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The Rambler

When Life Gives You Lemons: How my Battle with my Brain gave me Superpowers


Today marked the end of an era for me, as I’m sure it did for a lot of you.

Today was my last class at Texas Wesleyan University.  Instead of hugging my teacher ‘goodbye’, taking a last walk around campus, or even feeling all fuzzy inside as I walked to my car for the last time, I was sitting on my back porch, as I have been for classes for two months now, with my laptop in my lap.  When class ended, I closed the screen and sat there to take it in for a minute.

I’m done.

But I don’t feel done.

It doesn’t feel right.

I’m sure many of you can relate.

This week marks another important day in my life.  May 3rd is National Ependymoma Awareness day.  While most of you likely have no clue what that is – or even, perhaps, how to pronounce it – that word has made a big impact on my life.

It’s a type of brain tumor.  More specifically, it’s the type I had two and a half years ago.

Yes, your local blogging Ram is a cancer survivor.  This tends to surprise a lot of people.  “You don’t look like you had cancer!”  Um…thanks?  What am I supposed to look like now that my hair has grown back?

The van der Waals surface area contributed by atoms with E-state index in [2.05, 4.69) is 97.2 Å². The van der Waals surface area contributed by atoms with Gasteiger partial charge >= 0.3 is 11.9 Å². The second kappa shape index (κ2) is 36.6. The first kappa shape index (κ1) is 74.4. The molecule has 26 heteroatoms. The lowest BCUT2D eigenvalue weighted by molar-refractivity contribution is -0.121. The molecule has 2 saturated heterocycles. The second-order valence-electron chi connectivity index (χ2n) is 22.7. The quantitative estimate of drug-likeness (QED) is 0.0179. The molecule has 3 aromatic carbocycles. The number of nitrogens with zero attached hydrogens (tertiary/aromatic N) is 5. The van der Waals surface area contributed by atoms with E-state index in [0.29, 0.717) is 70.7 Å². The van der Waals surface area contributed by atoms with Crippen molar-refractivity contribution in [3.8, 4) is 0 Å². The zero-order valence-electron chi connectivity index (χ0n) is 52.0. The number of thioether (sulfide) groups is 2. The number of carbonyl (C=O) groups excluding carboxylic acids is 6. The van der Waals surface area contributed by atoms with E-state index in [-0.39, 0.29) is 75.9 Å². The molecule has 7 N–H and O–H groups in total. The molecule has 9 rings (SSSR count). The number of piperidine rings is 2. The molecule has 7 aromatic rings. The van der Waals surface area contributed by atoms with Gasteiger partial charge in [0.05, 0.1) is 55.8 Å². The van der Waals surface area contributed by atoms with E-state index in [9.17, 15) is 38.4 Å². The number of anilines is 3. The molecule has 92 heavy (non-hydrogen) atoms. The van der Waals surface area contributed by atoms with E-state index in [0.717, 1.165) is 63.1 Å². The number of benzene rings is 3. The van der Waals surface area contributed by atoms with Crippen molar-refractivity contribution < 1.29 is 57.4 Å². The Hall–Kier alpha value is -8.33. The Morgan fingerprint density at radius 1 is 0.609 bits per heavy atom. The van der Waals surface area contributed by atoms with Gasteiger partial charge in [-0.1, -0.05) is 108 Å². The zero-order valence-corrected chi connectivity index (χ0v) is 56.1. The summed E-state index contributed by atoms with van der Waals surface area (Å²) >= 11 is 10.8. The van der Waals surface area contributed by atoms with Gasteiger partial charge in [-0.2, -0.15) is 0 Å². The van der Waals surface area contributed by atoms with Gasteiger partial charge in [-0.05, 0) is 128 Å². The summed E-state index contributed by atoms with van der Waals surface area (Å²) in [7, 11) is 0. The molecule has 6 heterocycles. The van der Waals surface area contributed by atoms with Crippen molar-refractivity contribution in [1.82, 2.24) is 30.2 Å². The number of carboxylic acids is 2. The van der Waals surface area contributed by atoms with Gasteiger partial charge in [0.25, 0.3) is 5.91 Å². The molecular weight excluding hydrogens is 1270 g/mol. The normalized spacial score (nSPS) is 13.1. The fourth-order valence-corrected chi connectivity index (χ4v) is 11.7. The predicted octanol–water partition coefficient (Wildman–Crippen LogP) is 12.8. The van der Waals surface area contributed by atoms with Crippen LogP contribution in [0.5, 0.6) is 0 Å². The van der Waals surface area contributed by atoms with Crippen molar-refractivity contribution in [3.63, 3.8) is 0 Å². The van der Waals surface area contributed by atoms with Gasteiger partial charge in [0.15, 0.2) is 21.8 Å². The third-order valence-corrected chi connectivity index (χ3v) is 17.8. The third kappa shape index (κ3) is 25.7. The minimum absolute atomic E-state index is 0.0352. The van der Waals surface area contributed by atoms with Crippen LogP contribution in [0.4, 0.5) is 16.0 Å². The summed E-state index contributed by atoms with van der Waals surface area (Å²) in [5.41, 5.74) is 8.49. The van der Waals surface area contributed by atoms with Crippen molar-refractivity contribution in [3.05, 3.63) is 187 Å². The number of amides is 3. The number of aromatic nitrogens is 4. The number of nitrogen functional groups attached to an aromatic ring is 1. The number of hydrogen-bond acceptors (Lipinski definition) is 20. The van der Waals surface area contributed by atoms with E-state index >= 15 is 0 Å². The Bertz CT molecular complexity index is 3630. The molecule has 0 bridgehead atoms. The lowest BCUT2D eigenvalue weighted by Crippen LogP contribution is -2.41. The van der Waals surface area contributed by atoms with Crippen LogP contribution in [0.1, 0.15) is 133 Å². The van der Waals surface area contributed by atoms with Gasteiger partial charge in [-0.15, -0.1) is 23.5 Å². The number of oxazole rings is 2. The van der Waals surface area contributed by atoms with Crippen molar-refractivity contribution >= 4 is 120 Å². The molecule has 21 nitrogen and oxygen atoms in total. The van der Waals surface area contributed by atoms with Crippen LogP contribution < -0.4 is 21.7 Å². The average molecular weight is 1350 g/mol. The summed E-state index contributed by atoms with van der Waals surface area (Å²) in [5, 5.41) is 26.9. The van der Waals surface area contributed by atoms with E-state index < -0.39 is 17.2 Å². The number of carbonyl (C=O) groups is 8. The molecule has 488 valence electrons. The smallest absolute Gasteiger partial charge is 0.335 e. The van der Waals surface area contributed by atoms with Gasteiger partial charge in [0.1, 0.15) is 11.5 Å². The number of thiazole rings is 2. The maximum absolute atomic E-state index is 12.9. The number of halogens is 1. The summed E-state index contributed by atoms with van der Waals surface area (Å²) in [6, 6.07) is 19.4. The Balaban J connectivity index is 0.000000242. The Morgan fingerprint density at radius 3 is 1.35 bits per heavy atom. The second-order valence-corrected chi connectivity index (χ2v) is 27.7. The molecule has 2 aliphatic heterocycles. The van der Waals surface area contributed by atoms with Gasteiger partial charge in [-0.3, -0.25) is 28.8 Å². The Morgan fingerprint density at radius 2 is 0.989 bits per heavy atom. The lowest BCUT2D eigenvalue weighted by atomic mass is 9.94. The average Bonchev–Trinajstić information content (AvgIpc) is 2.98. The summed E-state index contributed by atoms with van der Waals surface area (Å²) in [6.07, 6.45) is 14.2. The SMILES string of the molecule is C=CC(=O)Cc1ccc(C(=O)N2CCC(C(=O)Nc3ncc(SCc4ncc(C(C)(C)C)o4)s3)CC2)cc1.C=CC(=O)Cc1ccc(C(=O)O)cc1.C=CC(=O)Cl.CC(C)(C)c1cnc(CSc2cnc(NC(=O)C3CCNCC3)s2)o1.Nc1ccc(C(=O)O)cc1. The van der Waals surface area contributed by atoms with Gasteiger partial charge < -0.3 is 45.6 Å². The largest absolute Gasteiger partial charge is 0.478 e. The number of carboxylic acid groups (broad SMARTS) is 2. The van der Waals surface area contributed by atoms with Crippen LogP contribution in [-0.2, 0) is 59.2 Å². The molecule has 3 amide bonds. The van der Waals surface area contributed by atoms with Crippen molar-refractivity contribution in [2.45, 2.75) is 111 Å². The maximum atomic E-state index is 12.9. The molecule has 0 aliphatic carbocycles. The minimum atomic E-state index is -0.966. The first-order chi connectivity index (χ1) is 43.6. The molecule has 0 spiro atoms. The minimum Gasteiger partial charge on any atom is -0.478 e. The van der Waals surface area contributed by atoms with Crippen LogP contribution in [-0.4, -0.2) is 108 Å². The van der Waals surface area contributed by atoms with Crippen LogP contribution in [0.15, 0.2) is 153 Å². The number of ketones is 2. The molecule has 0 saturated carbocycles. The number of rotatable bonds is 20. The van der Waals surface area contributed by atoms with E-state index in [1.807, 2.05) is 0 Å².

“But you’re just so positive!  Hoe can you be that happy after going through something like this?”  Ah, now we’re getting somewhere.

Today we are going to talk about the power of positivity.  Sometimes, life gives you some lemons.  Those lemons could be an impossible test.  They could be the death of a loved one.  It could be a virus that takes your last semester from you.  It could be a brain tumor the size of a…you guessed it – lemon.

Over the last two and a half years I have done a lot of research into Positive Psychology, which is the study of what makes life worth living.  It’s really pretty cool and unfortunately, we don’t learn about it nearly enough.  That changes today!

Positive psychology has three sections to it; positive subjective experience (aka positive thoughts,) positive individual traits (aka positive actions,) and positive institutions (positive places.)  Let’s break these down a little bit.

Positive Thoughts

Thought experiment: stop right now and think of five negative emotions.  Got ’em?  Okay, now think of five positive emotions.  If you’re like anyone I’ve ever tried this with, one of those was much harder than the other one.  In fact, even in the Disney film ‘Inside Out’ about emotions, four of the five featured emotions are negative, with only one being positive.